Soil [N] modulates soil C cycling in CO2-fumigated tree stands: A meta-analysis

Publikation: Beiträge in ZeitschriftenZeitschriftenaufsätzeForschungbegutachtet


  • W. I.J. Dieleman
  • S. Luyssaert
  • A. Rey
  • P. De Angelis
  • C. V.M. Barton
  • M. S.J. Broadmeadow
  • S. B. Broadmeadow
  • K. S. Chigwerewe
  • M. Crookshanks
  • E. Dufrêne
  • P. G. Jarvis
  • A. Kasurinen
  • S. Kellomäki
  • V. Le Dantec
  • M. Liberloo
  • M. Marek
  • B. Medlyn
  • R. Pokornỳ
  • G. Scarascia-Mugnozza
  • D. Tingey
  • O. Urban
  • R. Ceulemans
  • I. A. Janssens

Under elevated atmospheric CO2 concentrations, soil carbon (C) inputs are typically enhanced, suggesting larger soil C sequestration potential. However, soil C losses also increase and progressive nitrogen (N) limitation to plant growth may reduce the CO2 effect on soil C inputs with time. We compiled a data set from 131 manipulation experiments, and used meta-analysis to test the hypotheses that: (1) elevated atmospheric CO2 stimulates soil C inputs more than C losses, resulting in increasing soil C stocks; and (2) that these responses are modulated by N. Our results confirm that elevated CO2 induces a C allocation shift towards below-ground biomass compartments. However, the increased soil C inputs were offset by increased heterotrophic respiration (Rh), such that soil C content was not affected by elevated CO2. Soil N concentration strongly interacted with CO2 fumigation: the effect of elevated CO2 on fine root biomass and -production and on microbial activity increased with increasing soil N concentration, while the effect on soil C content decreased with increasing soil N concentration. These results suggest that both plant growth and microbial activity responses to elevated CO2 are modulated by N availability, and that it is essential to account for soil N concentration in C cycling analyses.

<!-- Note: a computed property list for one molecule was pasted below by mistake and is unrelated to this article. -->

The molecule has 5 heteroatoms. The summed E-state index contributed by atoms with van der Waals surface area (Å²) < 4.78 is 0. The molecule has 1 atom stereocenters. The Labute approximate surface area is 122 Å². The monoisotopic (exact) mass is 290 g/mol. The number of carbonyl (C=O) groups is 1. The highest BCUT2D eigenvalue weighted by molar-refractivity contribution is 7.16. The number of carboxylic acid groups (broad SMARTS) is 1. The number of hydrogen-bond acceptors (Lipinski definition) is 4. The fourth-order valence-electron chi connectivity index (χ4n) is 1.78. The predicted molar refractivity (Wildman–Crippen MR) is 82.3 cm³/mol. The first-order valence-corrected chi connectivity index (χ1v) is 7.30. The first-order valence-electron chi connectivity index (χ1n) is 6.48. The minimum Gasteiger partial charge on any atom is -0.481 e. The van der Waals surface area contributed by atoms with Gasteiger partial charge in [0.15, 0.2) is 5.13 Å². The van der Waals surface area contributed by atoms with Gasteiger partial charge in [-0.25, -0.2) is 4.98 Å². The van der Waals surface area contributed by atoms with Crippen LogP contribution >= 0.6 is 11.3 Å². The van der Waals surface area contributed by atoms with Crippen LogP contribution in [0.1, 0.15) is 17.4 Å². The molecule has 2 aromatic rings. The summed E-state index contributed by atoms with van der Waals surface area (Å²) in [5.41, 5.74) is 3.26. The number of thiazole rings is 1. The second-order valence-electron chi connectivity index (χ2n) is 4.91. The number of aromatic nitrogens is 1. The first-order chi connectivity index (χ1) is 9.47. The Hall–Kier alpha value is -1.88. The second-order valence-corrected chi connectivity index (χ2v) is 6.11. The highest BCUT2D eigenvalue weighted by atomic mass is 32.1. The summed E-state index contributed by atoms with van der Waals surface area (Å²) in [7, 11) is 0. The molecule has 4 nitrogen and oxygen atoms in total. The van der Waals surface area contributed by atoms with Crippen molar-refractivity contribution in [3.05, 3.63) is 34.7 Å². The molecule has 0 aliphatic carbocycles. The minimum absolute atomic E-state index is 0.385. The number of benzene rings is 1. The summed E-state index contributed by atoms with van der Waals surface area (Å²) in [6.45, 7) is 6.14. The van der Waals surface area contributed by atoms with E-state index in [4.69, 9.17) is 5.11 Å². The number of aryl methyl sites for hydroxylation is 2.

ZeitschriftPlant, Cell and Environment
Seiten (von - bis)2001-2011
Anzahl der Seiten11
PublikationsstatusErschienen - 12.2010
Extern publiziertJa